London, January 27, 2024, The Europe Today: NASA’s Perseverance rover has provided conclusive data affirming the existence of ancient lake sediments formed by water that once filled Mars’ massive Jerezo Crater, as detailed in a study published on Friday.
Ground-penetrating radar observations conducted by the robotic rover confirmed earlier orbital imagery, supporting the theory that parts of Mars were once submerged in water, raising the possibility of past microbial life.
The study, led by teams from the University of California at Los Angeles (UCLA) and the University of Oslo, was published in the journal Science Advances.
Perseverance’s ground-penetrating radar, known as RIMFAX, captured subsurface scans during its traverse across the Martian surface in 2022. These scans unveiled cross-sectional views of rock layers up to 65 feet (20 meters) deep, providing clear evidence that soil sediments, carried by water, were deposited at Jerezo Crater and its delta by a flowing river.
The sedimentary layers date back approximately 3 billion years, suggesting a transformation in Mars from a warm, wet environment to its current cold and arid state.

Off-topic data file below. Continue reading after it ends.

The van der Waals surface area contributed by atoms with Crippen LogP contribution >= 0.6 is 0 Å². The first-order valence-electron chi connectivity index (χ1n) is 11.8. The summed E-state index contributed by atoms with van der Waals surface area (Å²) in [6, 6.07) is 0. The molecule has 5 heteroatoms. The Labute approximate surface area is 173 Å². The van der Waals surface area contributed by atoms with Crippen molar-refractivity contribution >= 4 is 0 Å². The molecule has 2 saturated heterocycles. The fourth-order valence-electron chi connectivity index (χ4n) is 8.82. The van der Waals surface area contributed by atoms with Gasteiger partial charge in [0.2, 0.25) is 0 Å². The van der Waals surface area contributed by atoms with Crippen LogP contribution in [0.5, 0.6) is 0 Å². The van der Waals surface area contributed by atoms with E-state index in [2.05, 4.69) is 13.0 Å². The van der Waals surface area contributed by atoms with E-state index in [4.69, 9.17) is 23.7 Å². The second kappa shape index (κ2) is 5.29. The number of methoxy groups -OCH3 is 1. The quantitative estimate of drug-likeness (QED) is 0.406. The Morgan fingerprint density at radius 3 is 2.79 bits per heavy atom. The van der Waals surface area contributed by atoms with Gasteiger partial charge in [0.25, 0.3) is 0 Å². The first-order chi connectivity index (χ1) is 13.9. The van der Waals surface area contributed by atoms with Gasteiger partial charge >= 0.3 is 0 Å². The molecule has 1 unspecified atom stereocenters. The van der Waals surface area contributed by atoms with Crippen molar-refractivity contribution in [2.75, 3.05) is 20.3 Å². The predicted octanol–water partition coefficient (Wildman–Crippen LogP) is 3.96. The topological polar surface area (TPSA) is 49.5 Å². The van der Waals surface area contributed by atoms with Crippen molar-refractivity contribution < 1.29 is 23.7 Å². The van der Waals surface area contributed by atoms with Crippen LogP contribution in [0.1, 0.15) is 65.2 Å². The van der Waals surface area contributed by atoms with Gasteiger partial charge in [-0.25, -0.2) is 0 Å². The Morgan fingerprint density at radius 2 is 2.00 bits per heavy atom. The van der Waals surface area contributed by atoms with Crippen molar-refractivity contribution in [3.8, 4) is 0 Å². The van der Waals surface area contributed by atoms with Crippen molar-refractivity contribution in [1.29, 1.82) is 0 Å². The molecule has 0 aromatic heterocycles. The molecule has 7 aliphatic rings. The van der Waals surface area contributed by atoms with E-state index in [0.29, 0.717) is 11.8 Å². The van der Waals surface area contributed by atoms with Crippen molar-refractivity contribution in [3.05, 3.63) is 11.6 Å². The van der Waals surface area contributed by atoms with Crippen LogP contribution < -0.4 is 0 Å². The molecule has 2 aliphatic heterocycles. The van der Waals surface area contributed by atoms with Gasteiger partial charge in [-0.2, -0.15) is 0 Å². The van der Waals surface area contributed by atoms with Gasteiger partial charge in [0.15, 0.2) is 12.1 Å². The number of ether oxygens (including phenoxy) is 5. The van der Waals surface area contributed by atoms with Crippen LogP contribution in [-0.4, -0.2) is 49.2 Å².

While previous remote analyses of early core samples unexpectedly revealed volcanic rocks near Perseverance’s landing site, the latest findings complement those discoveries. The volcanic rocks displayed signs of alteration due to water exposure, and the RIMFAX readings identified erosion patterns before and after the formation of sedimentary layers, indicating a complex geological history.
These results reinforce the notion that Mars underwent significant environmental changes, transitioning from a potentially habitable, water-rich past to its current state. The confirmation of ancient lake sediments strengthens scientists’ anticipation of studying collected samples to gain deeper insights into Mars’ history and the potential for past life.
Perseverance’s mission is pivotal in unraveling the mysteries of Mars, offering researchers valuable information about the planet’s geological and climatic evolution.